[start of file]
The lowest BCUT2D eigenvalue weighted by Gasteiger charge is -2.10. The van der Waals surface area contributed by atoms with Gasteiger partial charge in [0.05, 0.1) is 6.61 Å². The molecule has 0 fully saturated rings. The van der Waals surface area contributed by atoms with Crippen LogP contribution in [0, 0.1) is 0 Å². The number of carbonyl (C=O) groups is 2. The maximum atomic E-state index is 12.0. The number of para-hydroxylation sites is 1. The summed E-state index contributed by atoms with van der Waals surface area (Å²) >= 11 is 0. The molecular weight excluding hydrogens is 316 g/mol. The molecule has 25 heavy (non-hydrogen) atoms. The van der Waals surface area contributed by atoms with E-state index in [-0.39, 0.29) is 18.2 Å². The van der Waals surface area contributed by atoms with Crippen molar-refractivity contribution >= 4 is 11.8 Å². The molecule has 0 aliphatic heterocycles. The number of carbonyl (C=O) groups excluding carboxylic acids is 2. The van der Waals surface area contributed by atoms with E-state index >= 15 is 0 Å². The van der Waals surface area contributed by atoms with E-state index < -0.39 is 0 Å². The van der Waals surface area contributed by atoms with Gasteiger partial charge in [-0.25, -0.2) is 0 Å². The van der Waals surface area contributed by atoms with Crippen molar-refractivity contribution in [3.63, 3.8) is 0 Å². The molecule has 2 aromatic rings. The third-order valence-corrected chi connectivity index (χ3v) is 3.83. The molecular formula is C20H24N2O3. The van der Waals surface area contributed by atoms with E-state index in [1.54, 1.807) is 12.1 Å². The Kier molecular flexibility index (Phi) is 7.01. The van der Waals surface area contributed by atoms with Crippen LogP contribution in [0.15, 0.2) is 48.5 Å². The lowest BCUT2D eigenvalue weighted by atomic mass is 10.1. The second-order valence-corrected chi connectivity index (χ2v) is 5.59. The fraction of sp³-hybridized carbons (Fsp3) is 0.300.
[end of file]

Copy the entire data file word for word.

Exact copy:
The lowest BCUT2D eigenvalue weighted by Gasteiger charge is -2.10. The van der Waals surface area contributed by atoms with Gasteiger partial charge in [0.05, 0.1) is 6.61 Å². The molecule has 0 fully saturated rings. The van der Waals surface area contributed by atoms with Crippen LogP contribution in [0, 0.1) is 0 Å². The number of carbonyl (C=O) groups is 2. The maximum atomic E-state index is 12.0. The number of para-hydroxylation sites is 1. The summed E-state index contributed by atoms with van der Waals surface area (Å²) >= 11 is 0. The molecular weight excluding hydrogens is 316 g/mol. The molecule has 25 heavy (non-hydrogen) atoms. The van der Waals surface area contributed by atoms with E-state index in [-0.39, 0.29) is 18.2 Å². The van der Waals surface area contributed by atoms with Crippen molar-refractivity contribution >= 4 is 11.8 Å². The molecule has 0 aliphatic heterocycles. The number of carbonyl (C=O) groups excluding carboxylic acids is 2. The van der Waals surface area contributed by atoms with E-state index >= 15 is 0 Å². The van der Waals surface area contributed by atoms with E-state index < -0.39 is 0 Å². The van der Waals surface area contributed by atoms with Gasteiger partial charge in [-0.25, -0.2) is 0 Å². The van der Waals surface area contributed by atoms with Crippen molar-refractivity contribution in [3.63, 3.8) is 0 Å². The molecule has 2 aromatic rings. The third-order valence-corrected chi connectivity index (χ3v) is 3.83. The molecular formula is C20H24N2O3. The van der Waals surface area contributed by atoms with E-state index in [1.54, 1.807) is 12.1 Å². The Kier molecular flexibility index (Phi) is 7.01. The van der Waals surface area contributed by atoms with Crippen LogP contribution in [0.15, 0.2) is 48.5 Å². The lowest BCUT2D eigenvalue weighted by atomic mass is 10.1. The second-order valence-corrected chi connectivity index (χ2v) is 5.59. The fraction of sp³-hybridized carbons (Fsp3) is 0.300.